Nine percent of all U.S. single-family home and condominium sales transactions in the first quarter of the year were flipped, according to the 2023 U.S. Home Flipping Report published by ATTOM.
That’s down from 9.4% of all home sales in the nation during the first quarter of 2022, but still up from 8% in the last quarter of 2022.
The report revealed that profits and investment returns both increased slightly compared to the previous quarter, but both remained near low points over the past decade. The report shows home flippers may be experiencing ongoing financial struggles.
“Home-flipping investors across the U.S. may have finally halted the decline,” said Rob Barber, CEO of ATTOM. “In the first quarter, profit margins showed a slight upward turn after an extended slump, while interest in flipped homes continued to rise among buyers. However, investors shouldn’t assume they’re out of the woods just yet. Home-flipping carrying costs can easily erase a 22% return on gross profits and it’s possible that the recent gain is merely a temporary blip. Nevertheless, the first-quarter trends offer some hope for investors indicating that brighter times may lie ahead.”
While profit margins were up in 103 of the 172 metros analyzed, 77% of those markets were below levels from the first quarter of 2022.
Two Pennsylvania cities had markets with the largest returns on investment for typical home flips in the first quarter, including Scranton with a 121.9% return and Pittsburgh with a 109.8% return. Philadelphia also saw a 78.8% investment return.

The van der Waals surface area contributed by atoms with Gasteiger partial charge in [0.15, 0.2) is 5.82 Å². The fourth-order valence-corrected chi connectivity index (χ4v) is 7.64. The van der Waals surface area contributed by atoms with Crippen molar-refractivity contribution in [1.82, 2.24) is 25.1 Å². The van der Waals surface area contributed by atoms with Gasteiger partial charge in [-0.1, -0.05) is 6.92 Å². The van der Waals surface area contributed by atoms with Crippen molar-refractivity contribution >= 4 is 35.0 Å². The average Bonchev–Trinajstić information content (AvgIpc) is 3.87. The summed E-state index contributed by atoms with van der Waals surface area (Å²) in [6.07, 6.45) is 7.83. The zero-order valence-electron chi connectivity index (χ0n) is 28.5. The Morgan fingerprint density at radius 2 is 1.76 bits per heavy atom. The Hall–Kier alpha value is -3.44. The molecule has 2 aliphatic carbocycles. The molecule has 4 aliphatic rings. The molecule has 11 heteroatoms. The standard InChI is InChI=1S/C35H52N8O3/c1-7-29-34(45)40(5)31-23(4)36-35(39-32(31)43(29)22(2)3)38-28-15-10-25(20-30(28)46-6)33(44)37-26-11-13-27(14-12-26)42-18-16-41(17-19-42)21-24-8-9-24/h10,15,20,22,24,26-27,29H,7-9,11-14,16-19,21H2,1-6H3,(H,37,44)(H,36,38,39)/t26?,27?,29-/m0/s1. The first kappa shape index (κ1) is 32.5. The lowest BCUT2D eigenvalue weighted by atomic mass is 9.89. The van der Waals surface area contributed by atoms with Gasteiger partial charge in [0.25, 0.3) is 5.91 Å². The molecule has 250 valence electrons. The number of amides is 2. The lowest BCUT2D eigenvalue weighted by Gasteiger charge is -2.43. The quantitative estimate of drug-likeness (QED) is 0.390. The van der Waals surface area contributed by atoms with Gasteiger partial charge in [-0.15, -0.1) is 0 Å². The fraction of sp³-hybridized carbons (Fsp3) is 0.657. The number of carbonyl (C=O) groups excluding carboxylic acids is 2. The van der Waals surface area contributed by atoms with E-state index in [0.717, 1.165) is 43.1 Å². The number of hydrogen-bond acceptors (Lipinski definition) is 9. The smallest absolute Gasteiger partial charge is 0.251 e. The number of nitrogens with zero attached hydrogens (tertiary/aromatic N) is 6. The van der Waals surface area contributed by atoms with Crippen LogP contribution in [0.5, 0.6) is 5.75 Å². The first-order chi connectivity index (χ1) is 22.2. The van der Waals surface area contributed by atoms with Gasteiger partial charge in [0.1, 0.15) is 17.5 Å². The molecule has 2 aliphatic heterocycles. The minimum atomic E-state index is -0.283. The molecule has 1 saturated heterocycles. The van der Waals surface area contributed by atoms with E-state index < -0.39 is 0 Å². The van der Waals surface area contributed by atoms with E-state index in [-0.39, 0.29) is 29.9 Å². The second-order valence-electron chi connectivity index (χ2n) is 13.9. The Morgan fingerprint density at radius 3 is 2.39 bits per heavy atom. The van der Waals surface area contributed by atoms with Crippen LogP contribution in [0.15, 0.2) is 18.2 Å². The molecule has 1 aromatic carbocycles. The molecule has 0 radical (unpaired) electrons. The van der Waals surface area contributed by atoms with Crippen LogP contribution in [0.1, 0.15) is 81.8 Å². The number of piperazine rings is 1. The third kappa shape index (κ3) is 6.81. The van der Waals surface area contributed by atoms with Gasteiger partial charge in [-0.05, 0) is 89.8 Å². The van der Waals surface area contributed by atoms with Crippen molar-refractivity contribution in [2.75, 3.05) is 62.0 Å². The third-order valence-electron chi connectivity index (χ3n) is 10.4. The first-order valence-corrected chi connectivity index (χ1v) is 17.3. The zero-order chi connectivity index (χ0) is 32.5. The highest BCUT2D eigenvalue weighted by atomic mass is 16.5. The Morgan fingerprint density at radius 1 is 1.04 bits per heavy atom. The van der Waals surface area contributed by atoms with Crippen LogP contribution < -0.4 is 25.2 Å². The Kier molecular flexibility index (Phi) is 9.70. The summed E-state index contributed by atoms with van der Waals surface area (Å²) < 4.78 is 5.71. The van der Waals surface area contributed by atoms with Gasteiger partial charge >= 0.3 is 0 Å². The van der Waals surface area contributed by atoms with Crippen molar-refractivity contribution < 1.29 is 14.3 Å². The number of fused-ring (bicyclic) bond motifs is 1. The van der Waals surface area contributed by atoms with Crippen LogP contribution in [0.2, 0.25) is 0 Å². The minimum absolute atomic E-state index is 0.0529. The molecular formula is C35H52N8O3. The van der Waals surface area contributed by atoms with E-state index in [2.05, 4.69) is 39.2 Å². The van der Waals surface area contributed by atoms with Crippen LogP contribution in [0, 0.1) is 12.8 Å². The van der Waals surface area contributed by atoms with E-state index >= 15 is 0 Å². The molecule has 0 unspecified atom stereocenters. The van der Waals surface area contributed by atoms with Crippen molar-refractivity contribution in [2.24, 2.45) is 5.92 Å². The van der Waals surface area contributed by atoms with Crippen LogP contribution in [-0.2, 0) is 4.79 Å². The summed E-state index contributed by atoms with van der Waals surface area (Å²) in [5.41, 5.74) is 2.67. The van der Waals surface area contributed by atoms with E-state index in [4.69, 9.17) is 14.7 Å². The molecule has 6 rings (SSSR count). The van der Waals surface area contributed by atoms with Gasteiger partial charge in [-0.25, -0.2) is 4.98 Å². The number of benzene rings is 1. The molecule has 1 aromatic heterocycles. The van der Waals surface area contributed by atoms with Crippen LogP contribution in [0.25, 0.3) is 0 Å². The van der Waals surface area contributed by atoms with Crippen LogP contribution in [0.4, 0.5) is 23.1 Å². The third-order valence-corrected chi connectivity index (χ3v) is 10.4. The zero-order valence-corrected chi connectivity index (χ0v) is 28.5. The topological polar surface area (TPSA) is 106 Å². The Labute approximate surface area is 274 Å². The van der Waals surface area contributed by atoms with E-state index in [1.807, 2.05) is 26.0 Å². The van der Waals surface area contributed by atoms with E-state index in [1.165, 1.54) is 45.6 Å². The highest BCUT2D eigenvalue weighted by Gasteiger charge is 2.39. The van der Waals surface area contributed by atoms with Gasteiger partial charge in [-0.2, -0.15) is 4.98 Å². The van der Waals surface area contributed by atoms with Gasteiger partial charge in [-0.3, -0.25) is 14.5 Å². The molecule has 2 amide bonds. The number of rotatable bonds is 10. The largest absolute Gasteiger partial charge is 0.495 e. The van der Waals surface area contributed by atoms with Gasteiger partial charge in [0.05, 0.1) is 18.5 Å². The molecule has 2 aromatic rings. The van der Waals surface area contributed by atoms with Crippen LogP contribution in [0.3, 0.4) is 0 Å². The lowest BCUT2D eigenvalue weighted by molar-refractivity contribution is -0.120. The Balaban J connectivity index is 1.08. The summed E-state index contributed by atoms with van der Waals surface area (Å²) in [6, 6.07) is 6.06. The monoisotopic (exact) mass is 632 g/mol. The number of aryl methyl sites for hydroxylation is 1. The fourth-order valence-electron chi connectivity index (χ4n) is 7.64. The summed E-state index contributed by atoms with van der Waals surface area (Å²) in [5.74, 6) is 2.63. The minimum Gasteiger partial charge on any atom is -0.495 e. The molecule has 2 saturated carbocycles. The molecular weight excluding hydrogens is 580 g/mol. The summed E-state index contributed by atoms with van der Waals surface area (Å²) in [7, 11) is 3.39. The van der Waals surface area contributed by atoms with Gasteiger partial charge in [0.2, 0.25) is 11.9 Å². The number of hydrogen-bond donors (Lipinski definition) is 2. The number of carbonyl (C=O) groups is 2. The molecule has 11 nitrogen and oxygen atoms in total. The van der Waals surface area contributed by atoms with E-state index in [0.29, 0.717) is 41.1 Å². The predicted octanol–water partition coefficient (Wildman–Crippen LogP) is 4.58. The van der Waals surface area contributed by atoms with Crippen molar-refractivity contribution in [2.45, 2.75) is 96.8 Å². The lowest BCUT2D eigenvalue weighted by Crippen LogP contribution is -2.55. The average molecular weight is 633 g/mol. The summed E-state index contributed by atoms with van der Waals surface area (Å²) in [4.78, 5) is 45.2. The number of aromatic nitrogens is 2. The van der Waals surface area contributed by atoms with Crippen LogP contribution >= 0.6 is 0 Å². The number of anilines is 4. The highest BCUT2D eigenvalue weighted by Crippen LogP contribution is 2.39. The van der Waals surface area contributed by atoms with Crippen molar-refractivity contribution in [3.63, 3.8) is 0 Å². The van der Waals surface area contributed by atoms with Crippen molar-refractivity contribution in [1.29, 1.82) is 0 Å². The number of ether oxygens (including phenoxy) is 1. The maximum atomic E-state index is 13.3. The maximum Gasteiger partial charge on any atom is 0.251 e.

“People from outside of Pennsylvania realize many of our cities offer some of the more affordable options in the country,” said PAR President Al Perry. “Lots of outside investors are investing in Pennsylvania and producing some great rehab properties for potential buyers. That’s one of the reasons why Pennsylvania overall continues to see its median sale price climb.”
Preston Moore, PAR’s president-elect, said, “Pittsburgh’s rents and home prices continue to increase but compared to other major metropolitan areas, Pittsburgh remains one of the best places to live and call home. Pittsburgh has all of the social amenities that someone would find in larger cities.”
“Even though mortgage rates are rising, Pittsburgh is still a great place for investors. Homes are affordable and flippers can buy, rehab, rent and refinance. The dollar amount of real estate investors’ purchases has been declining over the past year due to rising interest rates, which is a phenomenon throughout the country,” he added.
Moore notes the best locations for flipping are lower middle/working class neighborhoods. “The monetizing of the flipping/rental market has put pressure on first-time homebuyers who are trying to purchase a home and has forced many of them to delay their purchases.”